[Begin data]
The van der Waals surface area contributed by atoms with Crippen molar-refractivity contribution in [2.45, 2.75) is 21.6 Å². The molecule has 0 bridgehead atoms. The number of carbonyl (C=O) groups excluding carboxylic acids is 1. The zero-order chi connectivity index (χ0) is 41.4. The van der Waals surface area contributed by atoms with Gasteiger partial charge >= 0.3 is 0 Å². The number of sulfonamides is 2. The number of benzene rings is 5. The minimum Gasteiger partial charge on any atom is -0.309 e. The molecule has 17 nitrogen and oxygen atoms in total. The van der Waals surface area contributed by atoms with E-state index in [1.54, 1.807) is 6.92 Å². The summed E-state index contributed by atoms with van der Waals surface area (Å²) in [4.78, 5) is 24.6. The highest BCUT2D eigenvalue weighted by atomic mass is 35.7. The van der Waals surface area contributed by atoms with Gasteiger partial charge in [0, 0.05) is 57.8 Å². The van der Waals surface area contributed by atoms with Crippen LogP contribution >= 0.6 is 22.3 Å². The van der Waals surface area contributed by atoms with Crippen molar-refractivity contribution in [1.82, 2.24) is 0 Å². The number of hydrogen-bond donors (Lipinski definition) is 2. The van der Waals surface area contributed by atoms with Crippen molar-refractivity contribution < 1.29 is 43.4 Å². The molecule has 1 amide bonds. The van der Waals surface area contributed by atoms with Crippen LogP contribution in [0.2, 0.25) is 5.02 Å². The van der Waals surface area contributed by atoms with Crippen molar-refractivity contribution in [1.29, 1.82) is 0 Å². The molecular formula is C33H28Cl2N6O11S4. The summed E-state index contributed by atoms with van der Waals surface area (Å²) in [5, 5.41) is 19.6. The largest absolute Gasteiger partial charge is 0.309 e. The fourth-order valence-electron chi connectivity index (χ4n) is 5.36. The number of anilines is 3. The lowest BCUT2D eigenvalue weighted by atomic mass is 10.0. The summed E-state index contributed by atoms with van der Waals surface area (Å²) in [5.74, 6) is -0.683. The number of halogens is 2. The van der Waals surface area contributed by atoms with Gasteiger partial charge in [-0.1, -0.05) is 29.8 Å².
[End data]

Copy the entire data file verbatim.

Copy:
The van der Waals surface area contributed by atoms with Crippen molar-refractivity contribution in [2.45, 2.75) is 21.6 Å². The molecule has 0 bridgehead atoms. The number of carbonyl (C=O) groups excluding carboxylic acids is 1. The zero-order chi connectivity index (χ0) is 41.4. The van der Waals surface area contributed by atoms with Gasteiger partial charge >= 0.3 is 0 Å². The number of sulfonamides is 2. The number of benzene rings is 5. The minimum Gasteiger partial charge on any atom is -0.309 e. The molecule has 17 nitrogen and oxygen atoms in total. The van der Waals surface area contributed by atoms with E-state index in [1.54, 1.807) is 6.92 Å². The summed E-state index contributed by atoms with van der Waals surface area (Å²) in [4.78, 5) is 24.6. The highest BCUT2D eigenvalue weighted by atomic mass is 35.7. The van der Waals surface area contributed by atoms with Gasteiger partial charge in [0, 0.05) is 57.8 Å². The van der Waals surface area contributed by atoms with Crippen LogP contribution >= 0.6 is 22.3 Å². The van der Waals surface area contributed by atoms with Crippen molar-refractivity contribution in [1.82, 2.24) is 0 Å². The number of hydrogen-bond donors (Lipinski definition) is 2. The van der Waals surface area contributed by atoms with Crippen molar-refractivity contribution < 1.29 is 43.4 Å². The molecule has 1 amide bonds. The van der Waals surface area contributed by atoms with Crippen LogP contribution in [0.2, 0.25) is 5.02 Å². The van der Waals surface area contributed by atoms with Crippen molar-refractivity contribution in [1.29, 1.82) is 0 Å². The molecular formula is C33H28Cl2N6O11S4. The summed E-state index contributed by atoms with van der Waals surface area (Å²) in [5, 5.41) is 19.6. The largest absolute Gasteiger partial charge is 0.309 e. The fourth-order valence-electron chi connectivity index (χ4n) is 5.36. The number of anilines is 3. The lowest BCUT2D eigenvalue weighted by atomic mass is 10.0. The summed E-state index contributed by atoms with van der Waals surface area (Å²) in [5.74, 6) is -0.683. The number of halogens is 2. The van der Waals surface area contributed by atoms with Gasteiger partial charge in [-0.1, -0.05) is 29.8 Å².